The present invention also provides a vessel filter movable between a collapsed position for delivery to the vessel and an expanded position for placement with the vessel. The vessel filter has a first region with a first set of struts having a first mounting portion and a first filter portion opening in a first direction and having a first converging region at a first portion to direct particles toward the center of the filter. The second region of the filter has a second set of struts having a second mounting portion and a second filter portion opening in the first direction and having a second converging region at a second portion to direct particles towards the center of the filter. The second converging region is axially spaced from the first converging region. Adjacent struts of the first set of struts are interconnected by strut portions extending towards one another. In one embodiment, adjacent struts of the second set of struts are interconnected by strut portions extending towards one another. In one embodiment, the first set of struts is radially offset from the second set of struts.

BRIEF DESCRIPTION OF THE DRAWINGS

Preferred embodiment(s) of the present disclosure are described herein with reference to the drawings wherein:

FIG. 1 is a perspective view of a first embodiment of the vein filter of the present invention in the collapsed configuration;

FIG. 2 is an enlarged side view of a portion of the vein filter of FIG. 1;

FIG. 3 is a perspective view of the vein filter of FIG. 1 in an expanded configuration;

FIG. 4 is a side view of the vein filter of FIG. 3 in the expanded configuration;

FIG. 5A is a front view of the vein filter of FIG. 3 in the expanded configuration;

FIG. 5B is an enlarged view of the retrieval hook of FIG. 1;

FIG. 6 is a perspective view of an alternate embodiment of the vein filter of the present invention shown in the expanded configuration;

FIGS. 7A and 7B are perspective and side views, respectively, of another alternate embodiment of the vein filter of the present invention shown in the expanded configuration;

FIG. 8 is a perspective view of another alternate embodiment of the vein filter of the present invention shown in the expanded configuration; and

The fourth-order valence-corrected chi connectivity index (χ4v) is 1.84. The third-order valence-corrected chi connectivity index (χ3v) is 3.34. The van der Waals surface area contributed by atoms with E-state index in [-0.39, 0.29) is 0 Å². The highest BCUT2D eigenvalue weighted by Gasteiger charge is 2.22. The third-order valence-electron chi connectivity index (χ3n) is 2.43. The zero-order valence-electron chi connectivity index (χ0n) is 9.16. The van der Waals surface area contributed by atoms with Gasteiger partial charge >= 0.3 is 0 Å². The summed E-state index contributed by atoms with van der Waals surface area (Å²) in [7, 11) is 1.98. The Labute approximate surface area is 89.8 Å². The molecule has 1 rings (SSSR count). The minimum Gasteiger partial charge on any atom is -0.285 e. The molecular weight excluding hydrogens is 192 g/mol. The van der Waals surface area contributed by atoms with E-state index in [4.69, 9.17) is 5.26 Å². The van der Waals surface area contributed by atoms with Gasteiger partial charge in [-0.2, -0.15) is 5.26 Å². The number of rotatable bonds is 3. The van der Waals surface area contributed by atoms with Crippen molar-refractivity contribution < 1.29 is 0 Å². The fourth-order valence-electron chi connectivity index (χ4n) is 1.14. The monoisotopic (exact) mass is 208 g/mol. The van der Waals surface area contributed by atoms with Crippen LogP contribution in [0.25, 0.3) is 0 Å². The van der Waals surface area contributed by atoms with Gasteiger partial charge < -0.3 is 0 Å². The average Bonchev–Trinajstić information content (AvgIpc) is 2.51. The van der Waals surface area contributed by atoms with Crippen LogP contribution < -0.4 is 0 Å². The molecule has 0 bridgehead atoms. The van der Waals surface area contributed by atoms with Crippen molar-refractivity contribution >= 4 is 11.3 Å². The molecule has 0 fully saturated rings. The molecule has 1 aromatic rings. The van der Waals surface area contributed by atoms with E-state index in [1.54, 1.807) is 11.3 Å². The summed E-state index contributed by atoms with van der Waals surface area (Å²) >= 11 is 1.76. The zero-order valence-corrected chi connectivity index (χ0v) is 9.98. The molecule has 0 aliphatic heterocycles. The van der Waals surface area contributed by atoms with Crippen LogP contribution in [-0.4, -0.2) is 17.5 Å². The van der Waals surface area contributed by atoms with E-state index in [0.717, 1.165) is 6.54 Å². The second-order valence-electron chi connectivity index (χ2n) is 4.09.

FIGS. 9, 10, and 11 illustrate delivery and placement of the vessel filter of FIG. 1 in the inferior vena cava wherein FIG. 9 illustrates initial insertion of the delivery sheath through the femoral vein, FIG. 10 illustrates the delivery sheath being advanced toward the inferior vena cava just below (upstream) the juncture of the renal arteries; and FIG. 11 illustrates the delivery sheath fully withdrawn to place the filter in the expanded placement configuration in the inferior vena cava.

DETAILED DESCRIPTION OF PREFERRED EMBODIMENTS

Turning now to the drawings, wherein like reference numerals identify similar or like components throughout the several views, the vein filter of the present invention is described for placement within the inferior vena cava to capture blood clots or other particles which could otherwise pass to the lungs.

The filter is movable from a low profile collapsed configuration to facilitate insertion through the delivery sheath to a larger expanded placement configuration to enable atraumatic engagement with the vessel walls to secure (mount) the filter within the inferior vena cava. The filter has two substantially bell-shaped regions, each including a filtering region (portion/section) and a flared mounting (anchoring) region (portion/section). As described in more detail below, each filtering portion has inwardly directed struts, terminating in a converging region, thereby directing particles toward the central axis of the filter. By directing the particles to the center and trapping them at the center, they will be exposed to greater blood flow than if trapped at the edges of the filter thereby, improving dissolution of the particles. By providing two filtering portions, particles that bypass the first filtering portion can be captured by the second filtering portion. The flared mounting portion provides less contact area than a straight region, resulting in less tissue ingrowth to facilitate removal of the filter if desired. The flare also reduces the chance of vessel distortion if inserted into a curved vena cava.